Student sex crime scandal has adults wanting discipline review, more guidance counselors
By Gary Walker
In the wake of last month’s allegations that a dozen male students repeatedly committed sex crimes against two female students on and off the Venice High School campus, Los Angeles Unified School District board member Steve Zimmer is calling attention to a less-than-obvious deficiency in student security — a dearth of guidance counselors, and not just at Venice High but throughout LAUSD.
Zimmer, who represents Westside schools, says increasing student access to guidance counselors would encourage kids to report problems to a trained professional before situations get out of hand.
“We shouldn’t need events like what has occurred at Venice High School to make this kind of investment in our students,” said Zimmer, who worked as a high school guidance counselor for 17 years.
According to news reports, some of the sexual activity at Venice High may have been consensual. A senior school district official who declined to be identified told the Los Angeles Times that the sex crime allegations came to light only after other students reported concerns to adults at the school.
LAUSD board members voted unanimously in 2011 to support a Zimmer-authored resolution for the school district to contract with an L.A.-based child abuse prevention center for counseling and other services specifically related to teen dating. Former LAUSD Supt. John Deasy did not disburse funding for that program, however, and the board denied funding when Zimmer raised the issue again in December.
The accused students have been cited by police and are now attending alternative or continuation schools, an LAUSD official said.
LAUSD currently has a ratio of one guidance counselor for every 412 students — the highest disproportionality in the state, Zimmer said.
“Having a ratio that size is the antithesis of personal relations that a counselor needs to have with a student,” Zimmer said.
The California Association of Counselors recommends a ratio of 250 to one.
There were 2,139 students enrolled at Venice High School during the 2013-14 academic year.
The school’s website lists five staff members with a counselor title — an academic counselor, a pupil services and attendance counselor, a college counselor, a world languages magnet counselor and one guidance counselor. There is also a school psychologist. Representatives of the school did not return calls about how often they are on campus.
During a March 18 campus meeting with Venice High School parents, district and school police officials heard concerns about discipline at the school and police response to the sex crime allegations.
LAUSD Police Chief Steven Zipperman denied rumors that police had “swooped down on the campus, with uniformed officers everywhere and students being pulled out of their classes and paraded around handcuffed,” he said. “That did not occur.”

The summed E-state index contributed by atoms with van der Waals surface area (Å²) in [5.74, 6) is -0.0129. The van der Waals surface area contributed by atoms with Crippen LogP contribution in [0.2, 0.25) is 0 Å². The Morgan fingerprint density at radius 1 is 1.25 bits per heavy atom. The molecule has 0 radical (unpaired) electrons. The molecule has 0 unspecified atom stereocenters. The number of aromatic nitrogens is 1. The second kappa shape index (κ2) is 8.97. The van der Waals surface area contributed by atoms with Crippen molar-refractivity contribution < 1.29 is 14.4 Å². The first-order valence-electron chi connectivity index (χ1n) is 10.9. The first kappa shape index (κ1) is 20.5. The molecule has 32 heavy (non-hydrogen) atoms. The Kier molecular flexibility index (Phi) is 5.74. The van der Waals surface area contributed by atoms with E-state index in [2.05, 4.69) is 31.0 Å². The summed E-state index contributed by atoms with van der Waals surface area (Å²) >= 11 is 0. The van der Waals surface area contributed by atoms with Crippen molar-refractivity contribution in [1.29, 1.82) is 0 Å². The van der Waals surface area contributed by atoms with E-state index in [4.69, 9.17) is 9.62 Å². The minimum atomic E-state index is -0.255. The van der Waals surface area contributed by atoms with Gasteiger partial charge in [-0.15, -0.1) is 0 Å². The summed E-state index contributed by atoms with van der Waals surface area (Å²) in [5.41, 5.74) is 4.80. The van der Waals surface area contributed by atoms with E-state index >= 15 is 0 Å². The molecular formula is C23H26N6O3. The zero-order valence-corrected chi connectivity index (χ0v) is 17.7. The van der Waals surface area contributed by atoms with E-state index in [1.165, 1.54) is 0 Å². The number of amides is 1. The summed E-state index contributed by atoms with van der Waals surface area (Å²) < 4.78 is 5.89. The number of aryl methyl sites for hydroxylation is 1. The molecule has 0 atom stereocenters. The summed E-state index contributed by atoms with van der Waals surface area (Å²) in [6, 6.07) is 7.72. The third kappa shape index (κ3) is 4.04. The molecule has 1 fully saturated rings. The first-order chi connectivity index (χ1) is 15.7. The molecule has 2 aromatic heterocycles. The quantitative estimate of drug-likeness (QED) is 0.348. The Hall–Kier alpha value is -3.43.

A number of parents called for increased adult supervision on the Venice High campus and a review of recent adjustments to LAUSD’s student suspension policy. In May 2013, the LAUSD board voted to ban suspensions for “willful defiance,” a loosely defined and largely subjective offense that had been applied disproportionately to African-American students.
“One of the biggest problems is there are no repercussions for the kids who behave badly. The district has changed their policy so that students know that there are no consequences, and I think it can give opportunities to more emboldened actions,” said David Kent, father of two sons at Venice High and president of the Friends of Venice Magnet fundraising group.
Venice High School suspended 302 students in the 2008-09 school year but only 33 in 2012-13, according to LAUSD records.
“I have come to campus during the day and seen kids in the hallways and I’ve smelled pot. My boys tell me that they smell pot all the time and they hate it but it just seems to be tolerated,” Kent said.
Zimmer said he would support a review of LAUSD disciplinary procedures but rejects the notion that LAUSD’s suspension policies have made students more vulnerable.
“The previous suspension policy was disparate and unequal in its application. There’s nothing that has shown me that suspension as a disciplinary tool is an effective way to improve student behavior,” he said.
Stephanie Mihalas, a West Los Angeles psychologist in private practice and a nationally certified school psychologist, said Zimmer is right to focus on student access to trained guidance counselors.
“It’s really unfortunate that there is a paucity of mental health professionals in public school districts,” she said.
At many public schools counselors have only sporadic contact with students, which isn’t enough time to forge personal connections and build trust, she said.
“One of the most critical issues for counselors is visibility. Most kids who I’ve talked to don’t know that there’s someone at school who they can talk to about their mental and social needs,” Mihalas said. “It’s hard for kids to share feelings or confide in someone when you don’t see them often and don’t trust them,” she said.